William Benson Returns Home From WWI After Fighting Abroad At The Age Of 56
William Benson was born in England the year the Civil War ended in the United States. He fought in WWI while a resident of Watertown, N.Y., but served as a Canadian having enlisted in Kingston, Ontario. He died in Watertown, a proud and decorated Veteran, at the end of WWII. Below is his story. Special thanks to William “Billy” Howard for sharing his great-grandfather’s story.
Reprinted in the Daily British Whig, June 22, 1917, from the Watertown Daily Times.
Veteran Returns Home
William Benson Was Nineteen Months In Trenches
Saw Great Artillery Preparation That Preceded Vimy Ridge – Says Americans Will Turn The Tide
William Benson, aged fifty-six years, of 318 High Street, Canadian overseas veteran, who returned from nineteen months active service in France Monday night, to-day advocated the establishment of a patriotic fund for the support of families of the American soldiers who leave for the front.
“While I was at the front my wife received $45 a month,” he said. “I can’t see how the families of the American soldiers or sailors can live on the salaries paid by the government, with the price of food and necessities of life high. I have heard of one member of the local division of the Naval Militia, who receives $17 a month and has a wife and child to support. How can they live? And how can a man fight when he knows that his family is starving? With the provisions of the Canadian government, it is impossible for any soldier’s family to exist in comfort.
“When I arrived in Cape Vincent Monday night on my way home from Kingston I was called upon to pay a head tax of $8. I have been a resident of Watertown for 15 years, and have been fighting for the past two years, the fight of the American people and her Allies, as a member of a Canadian battalion, and here I have to pay $8 to return home.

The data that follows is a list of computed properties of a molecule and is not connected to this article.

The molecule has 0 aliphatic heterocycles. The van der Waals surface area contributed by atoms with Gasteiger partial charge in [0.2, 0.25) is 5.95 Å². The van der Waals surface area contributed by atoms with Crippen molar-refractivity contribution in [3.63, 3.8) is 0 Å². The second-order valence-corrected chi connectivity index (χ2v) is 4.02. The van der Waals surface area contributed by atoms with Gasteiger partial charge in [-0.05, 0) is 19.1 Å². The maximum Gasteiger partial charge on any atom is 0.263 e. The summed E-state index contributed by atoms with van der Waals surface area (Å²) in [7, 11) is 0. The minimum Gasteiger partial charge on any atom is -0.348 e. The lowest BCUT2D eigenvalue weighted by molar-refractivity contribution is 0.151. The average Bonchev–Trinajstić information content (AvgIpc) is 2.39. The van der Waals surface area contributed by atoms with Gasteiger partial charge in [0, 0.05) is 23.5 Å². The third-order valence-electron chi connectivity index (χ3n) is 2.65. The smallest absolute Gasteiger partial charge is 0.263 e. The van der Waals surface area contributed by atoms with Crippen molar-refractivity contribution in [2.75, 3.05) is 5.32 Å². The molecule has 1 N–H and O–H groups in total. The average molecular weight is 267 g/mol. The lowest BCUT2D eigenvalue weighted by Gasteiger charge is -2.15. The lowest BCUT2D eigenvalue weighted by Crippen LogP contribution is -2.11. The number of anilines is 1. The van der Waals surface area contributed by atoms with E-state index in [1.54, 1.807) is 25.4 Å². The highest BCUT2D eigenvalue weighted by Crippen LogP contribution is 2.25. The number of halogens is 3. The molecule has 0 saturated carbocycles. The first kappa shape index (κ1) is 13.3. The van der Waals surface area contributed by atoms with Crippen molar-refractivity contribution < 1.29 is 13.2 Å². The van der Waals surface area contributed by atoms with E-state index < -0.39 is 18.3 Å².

I’m not naturalized of course. But even if I were, I would have to take out papers again because of losing citizenship by entering the Canadian army. I have a son in the Naval Militia, and I wish I had a dozen to send, but it does seem unjust for a man who has fought as I have to pay an entrance fee to return home. It isn’t the paltry $8; it is the spirit of the thing.
“I was discharged being ‘medically unfit for further service.’ I Was not wounded, but I am 56 years old and I had to say that I was 45. I was a member of the 21st Battalion, A Company, and served two years three months and eighteen days, nineteen months of which was active service in France. I enlisted in Kingston, Ont.
I have lived in this city 15 years, and was employed as night watchman by the New York Air Brake Company. I enlisted at Kingston, Ont. I am a native of Woolwich, England and lived for twelve years in Kingston before coming to this city.
“In September, 1915, I went to France. I was at Ypres, St. Eloi, the Bluff, Ypres salient, and then the Somme one month during the British offensive. Then we went into winter quarters in France at Bullygrene.
“The credit to the Canadians in the recent success at Vimy Ridge must not be exaggerated. It was the artillery preparation that won Vimy Ridge for us, although the Canadians are to be commended. The French did not have the artillery and it was nothing but flesh and blood against the German guns. Now the condition is reversed, for every ten shells fritz throws into our lines, we throw 40 back.
We’ve got the most wonderful, magnificent guns, there are hundreds and hundreds and no scarcity of any kind of ammunition. The artillery fire from the German lines has greatly slackened since we went to France and ours has increased over hundredfold. The war cannot last two years more.
Following the war the 1914-15 Star, British War Medal, and Victory Medals were sent to Mr. Benson. He passed away at the age of 80 in 1945 and is buried in Brookside Cemetery and his medals are at the Jefferson County Historical Society.